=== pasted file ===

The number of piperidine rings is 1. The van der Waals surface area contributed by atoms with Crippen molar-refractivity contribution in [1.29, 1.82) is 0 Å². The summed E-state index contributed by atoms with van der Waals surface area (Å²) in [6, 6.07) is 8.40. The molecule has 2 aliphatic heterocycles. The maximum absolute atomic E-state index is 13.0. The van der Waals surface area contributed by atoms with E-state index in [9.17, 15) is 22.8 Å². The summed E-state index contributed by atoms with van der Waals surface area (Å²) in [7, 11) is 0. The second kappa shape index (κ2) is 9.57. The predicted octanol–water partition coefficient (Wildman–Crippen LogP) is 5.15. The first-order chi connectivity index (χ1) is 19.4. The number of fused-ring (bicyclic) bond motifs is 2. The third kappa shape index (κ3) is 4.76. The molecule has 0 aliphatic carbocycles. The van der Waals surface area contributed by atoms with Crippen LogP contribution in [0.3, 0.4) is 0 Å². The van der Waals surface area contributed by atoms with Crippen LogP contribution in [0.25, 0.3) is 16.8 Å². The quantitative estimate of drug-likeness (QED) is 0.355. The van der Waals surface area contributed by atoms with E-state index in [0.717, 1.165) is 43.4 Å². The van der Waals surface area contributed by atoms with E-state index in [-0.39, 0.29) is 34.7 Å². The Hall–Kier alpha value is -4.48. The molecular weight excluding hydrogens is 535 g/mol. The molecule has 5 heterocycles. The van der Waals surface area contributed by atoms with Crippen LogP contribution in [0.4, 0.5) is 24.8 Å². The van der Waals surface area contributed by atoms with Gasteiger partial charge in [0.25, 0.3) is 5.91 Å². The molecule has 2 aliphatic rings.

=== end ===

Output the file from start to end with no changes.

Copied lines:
The number of piperidine rings is 1. The van der Waals surface area contributed by atoms with Crippen molar-refractivity contribution in [1.29, 1.82) is 0 Å². The summed E-state index contributed by atoms with van der Waals surface area (Å²) in [6, 6.07) is 8.40. The molecule has 2 aliphatic heterocycles. The maximum absolute atomic E-state index is 13.0. The van der Waals surface area contributed by atoms with E-state index in [9.17, 15) is 22.8 Å². The summed E-state index contributed by atoms with van der Waals surface area (Å²) in [7, 11) is 0. The second kappa shape index (κ2) is 9.57. The predicted octanol–water partition coefficient (Wildman–Crippen LogP) is 5.15. The first-order chi connectivity index (χ1) is 19.4. The number of fused-ring (bicyclic) bond motifs is 2. The third kappa shape index (κ3) is 4.76. The molecule has 0 aliphatic carbocycles. The van der Waals surface area contributed by atoms with Crippen LogP contribution in [0.3, 0.4) is 0 Å². The van der Waals surface area contributed by atoms with Crippen LogP contribution in [0.25, 0.3) is 16.8 Å². The quantitative estimate of drug-likeness (QED) is 0.355. The van der Waals surface area contributed by atoms with E-state index in [0.717, 1.165) is 43.4 Å². The van der Waals surface area contributed by atoms with E-state index in [-0.39, 0.29) is 34.7 Å². The Hall–Kier alpha value is -4.48. The molecular weight excluding hydrogens is 535 g/mol. The molecule has 5 heterocycles. The van der Waals surface area contributed by atoms with Crippen LogP contribution in [0.4, 0.5) is 24.8 Å². The van der Waals surface area contributed by atoms with Gasteiger partial charge in [0.25, 0.3) is 5.91 Å². The molecule has 2 aliphatic rings.